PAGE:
It is interesting to find that the US United Fresh Fruit and Vegetable Association has recognised that metrication will provide a unique opportunity to rationalise the 500 different sizes and types of vegetable shipping packages in use, just as did the Australia's vegetable growers in 1976.

There are three national organisations concerned with supporting the change to the metric system in USA: the US Metric Association (USMA) which was formed in 1917 but has been operating with increased vigour in the last few years; the American National Metric Council (ANMC), established by the American National Standards Institute in 1974; and the US

Metric Board (USMB) a Federal instrumentality appointed in 1976. The MCB has been in close touch with all three of these bodies and it is clear that each is playing a very significant role in the march towards a metric USA. The USMA is particularly concerned with education in the metric system and providing a service for advice, assistance and proselytization on metric matters. In the last year both the

President and the President Emeritus have visited Australia and had extensive discussions on metric matters. Planning for metrication in the private sector is largely under the auspices of the ANMC through an extensive committee structure. There are over 30 active commmittees with a total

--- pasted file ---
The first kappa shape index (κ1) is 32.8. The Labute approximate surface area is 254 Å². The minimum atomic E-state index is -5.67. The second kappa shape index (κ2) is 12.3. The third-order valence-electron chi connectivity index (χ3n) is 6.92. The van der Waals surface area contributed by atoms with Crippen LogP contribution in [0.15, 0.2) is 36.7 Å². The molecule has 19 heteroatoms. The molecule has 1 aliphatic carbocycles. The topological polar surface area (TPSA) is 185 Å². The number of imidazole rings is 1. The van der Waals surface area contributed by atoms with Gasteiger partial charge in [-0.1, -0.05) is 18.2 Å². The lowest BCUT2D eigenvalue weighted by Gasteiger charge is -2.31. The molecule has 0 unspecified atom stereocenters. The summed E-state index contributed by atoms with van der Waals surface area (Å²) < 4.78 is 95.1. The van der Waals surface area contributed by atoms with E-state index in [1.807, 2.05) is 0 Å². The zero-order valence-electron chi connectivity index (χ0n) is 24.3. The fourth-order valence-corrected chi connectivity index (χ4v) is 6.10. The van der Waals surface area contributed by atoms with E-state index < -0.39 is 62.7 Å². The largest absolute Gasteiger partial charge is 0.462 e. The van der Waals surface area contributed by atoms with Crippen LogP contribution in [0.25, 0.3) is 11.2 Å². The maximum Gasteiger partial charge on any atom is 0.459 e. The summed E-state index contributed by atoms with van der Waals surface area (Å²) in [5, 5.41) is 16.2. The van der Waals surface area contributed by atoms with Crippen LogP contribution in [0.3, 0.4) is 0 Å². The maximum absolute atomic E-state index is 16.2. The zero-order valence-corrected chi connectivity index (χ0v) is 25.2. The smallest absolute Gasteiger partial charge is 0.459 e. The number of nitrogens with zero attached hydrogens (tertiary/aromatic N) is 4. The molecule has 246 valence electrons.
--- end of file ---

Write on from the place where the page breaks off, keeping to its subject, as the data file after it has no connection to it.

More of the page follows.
membership in excess of 1200. Of these committees 23 are in the planning stage for conversion in their sectors and three are reported to have arrived at or be close to a consensus on their plans. Some of the sectors reporting substantial progress are those concerned with metals, petroleum and natural gas, forestry and timber products, aerospace, electrical goods,

surveying, real estate and engineering education. Those at or near consensus are concerned with instrumentation, chemicals and allied products and the construction industries. At the 7th Annual Conference of the ANMC, held in April 1981, the theme was "Developing America's New Metric Capability". President Reagan in sending his best wishes

for a successful and productive conference recognised that metric usage can help expand export opportunities and that many industries have already converted. '"As others follow", he wrote, “ they will look to private organisations such as the American National Metric Council for assistance and support".

The USMB plays important roles in assessing conversion plans in the private sector, in co-ordinating the work of the State Metrication Committees, many of which are themselves very active in local metrication matters, and also in facilitating and do-ordinating the work of other government agencies. A consumer program involving the assessment of consumer needs

relative to metric conversion, the review of conversion plans, the development of consumer projects and surveys and liaison with the metric co-ordinators of the 400 major consumer organisations in the country was announced in January 1981. All three of these bodies and the innumerable independent metric committees associated

with government instrumentalities, industry, commerce etc. are helping to carry USA forward, even if it is less rapidly than they would wish, into the metric world. In the face of the evidence of active concern with metrication throughout USA the claim sometimes head that "USA has rejected the metric system" is patently untrue.